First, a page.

We worked with a wonderful company called Instant Hedge that specializes in this type of hedging and their innovative packaging allows the hedges to be transplanted any time of the year without experiencing transplant shock. I was quite skeptical when we first discovered them, but Becky kept reassuring me that this type of hedging was commonly available in England and I’ve been so impressed with how quickly they’ve established.

We’ve since planted nearly half a mile of their hedges, including European beech, Portuguese laurel, and schip laurel, and all of them have done remarkably well. 

One of the things I love about the beech hedge is that if you keep it trimmed under 6 ft in height, the plants will hold their dead leaves through the winter, which creates the most beautiful brown hedges that sound like running water when the wind blows through them.

The downside to going this route is that it requires the use of a forklift for moving the heavy boxes of hedges and a backhoe for digging the trench, but if you have access to this type of heavy equipment, their hedges truly are “instant.”

Here’s a short video we made with them about our experience working with their company.

Going into this project I knew that not all of the varieties that we planted would thrive. But I wanted to try enough different plants and planting combinations to observe their performance and evaluate which were truly suited for this type of approach.

My hope was that I could identify the best varieties so that home gardeners might be inspired to consider adding a hedgerow to their garden. I also thought this approach would work well for flower farmers who are short on space but want to add more woodies into their operation. 

Additionally, I wanted to see if this type of approach would work in a more traditional farm setting noting the yearly labor requirement and maintenance involved, plus the upfront investment needed for plants. 

To date, we have planted 1.12 miles of hedges and hedgerows throughout the farm and I have plans to add more this autumn.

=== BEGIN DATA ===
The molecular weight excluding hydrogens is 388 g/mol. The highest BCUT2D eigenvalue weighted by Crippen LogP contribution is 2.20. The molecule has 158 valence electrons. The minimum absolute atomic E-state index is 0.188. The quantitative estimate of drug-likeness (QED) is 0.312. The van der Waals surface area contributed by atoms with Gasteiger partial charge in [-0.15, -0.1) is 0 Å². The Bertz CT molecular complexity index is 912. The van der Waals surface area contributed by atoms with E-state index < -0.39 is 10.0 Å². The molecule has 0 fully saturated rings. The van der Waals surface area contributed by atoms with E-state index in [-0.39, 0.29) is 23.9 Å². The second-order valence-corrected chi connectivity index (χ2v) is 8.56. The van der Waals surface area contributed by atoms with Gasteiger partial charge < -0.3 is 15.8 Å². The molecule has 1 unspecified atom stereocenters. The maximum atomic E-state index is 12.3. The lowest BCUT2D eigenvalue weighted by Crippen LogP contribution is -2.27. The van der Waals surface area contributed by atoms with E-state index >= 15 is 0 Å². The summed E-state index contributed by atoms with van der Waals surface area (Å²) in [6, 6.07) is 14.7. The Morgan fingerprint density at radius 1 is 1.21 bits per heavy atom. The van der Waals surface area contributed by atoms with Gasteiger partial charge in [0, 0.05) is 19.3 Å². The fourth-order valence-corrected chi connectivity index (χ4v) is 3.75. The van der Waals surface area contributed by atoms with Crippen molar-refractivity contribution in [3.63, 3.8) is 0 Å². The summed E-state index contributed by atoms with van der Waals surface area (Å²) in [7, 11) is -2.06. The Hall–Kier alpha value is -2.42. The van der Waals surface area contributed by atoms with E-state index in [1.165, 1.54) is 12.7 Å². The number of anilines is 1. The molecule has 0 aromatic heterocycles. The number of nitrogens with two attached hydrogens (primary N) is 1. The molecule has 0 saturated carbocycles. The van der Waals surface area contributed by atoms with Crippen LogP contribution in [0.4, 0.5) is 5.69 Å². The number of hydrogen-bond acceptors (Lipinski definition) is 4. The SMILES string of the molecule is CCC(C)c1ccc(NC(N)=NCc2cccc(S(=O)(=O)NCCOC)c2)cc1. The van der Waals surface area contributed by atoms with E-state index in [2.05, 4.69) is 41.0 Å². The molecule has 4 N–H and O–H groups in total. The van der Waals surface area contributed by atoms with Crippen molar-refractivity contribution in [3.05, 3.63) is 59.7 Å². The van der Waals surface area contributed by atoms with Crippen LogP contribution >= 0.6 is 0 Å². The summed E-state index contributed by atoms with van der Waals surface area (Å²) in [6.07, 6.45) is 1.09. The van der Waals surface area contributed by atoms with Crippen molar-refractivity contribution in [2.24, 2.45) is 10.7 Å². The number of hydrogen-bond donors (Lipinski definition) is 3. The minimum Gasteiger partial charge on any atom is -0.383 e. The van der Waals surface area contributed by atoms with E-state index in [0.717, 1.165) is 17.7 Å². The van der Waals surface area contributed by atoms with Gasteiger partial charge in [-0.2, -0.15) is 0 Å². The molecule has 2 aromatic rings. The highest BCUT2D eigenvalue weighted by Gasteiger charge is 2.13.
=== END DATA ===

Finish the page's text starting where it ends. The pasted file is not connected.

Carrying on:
Overall, this project has exceeded my expectations and we’re only three growing seasons in. The number of songbirds and new wildlife we’ve seen on the farm since planting these has been incredible and I’m excited to see who shows up next.

In addition to the beauty that the hedgerows offer when in full bloom, they are also humming with life all season long.  

As this project continues, I will be sure to share any new findings. If you would like to download a printable planting plan and plant list for my favorite ornamental hedgerow combination, you can sign up to receive it below.

I would love to know if you have any experience growing hedgerows or if you have a favorite tree or shrub when it comes to attracting wildlife to your garden. 

Please note: If your comment doesn’t show up right away, sit tight; we have a spam filter that requires us to approve comments before they are published.


  1. Tammy on

    I’ve started a hedgerow alongside the north side of my flower farm that is 160’ x 8’. I have started with multiple groupings of 5 red twig dogwood interspersed with Pacific Ninebark, three small existing Nordmann firs, and nine Floralberry hypericum. Next I plan to add some native roses, mock orange, and if space allows, additional shrubs that can be used in arrangements. My goal is to create some useable products, habitat and a windbreak.

  2. Jean Lynch on

    If you put up 2 posts and a string for birds to perch on, they will rest there and plant a linear hedge for you by pooping! Or you can toe a string between 2 shrubs or trees.

  3. Sonja on

    A great “Thank you” for sharing your work with us! We are located in Northern Germany and in our area it is very common to divide the fields with hedgerows; they are called “Knicks”. Parts are taken down every seven years to provide the farms with wood for heating, fencing….

  4. Angela Daly on

    Hi from southern Australia. So much inspiration for us as we start our journey with a 2ha plot that was previously used for cows (barren of trees and shrubs, and very uneven!). Huge task ahead but we’ll be planting along the boundaries soon with a mix of indigenous and non-native species. Your website is fantastic! Thank you!

  5. Ines on

    Hi! Ines from Argentina, first at all thank you for sharing your experience. Here we try to use mix hedge, but last years we had summers very hot with no rains.. so, we use olea texanum, a very resistant plant for hedge and we make mix border with many natives plants and some exotics, both for pollinators and birds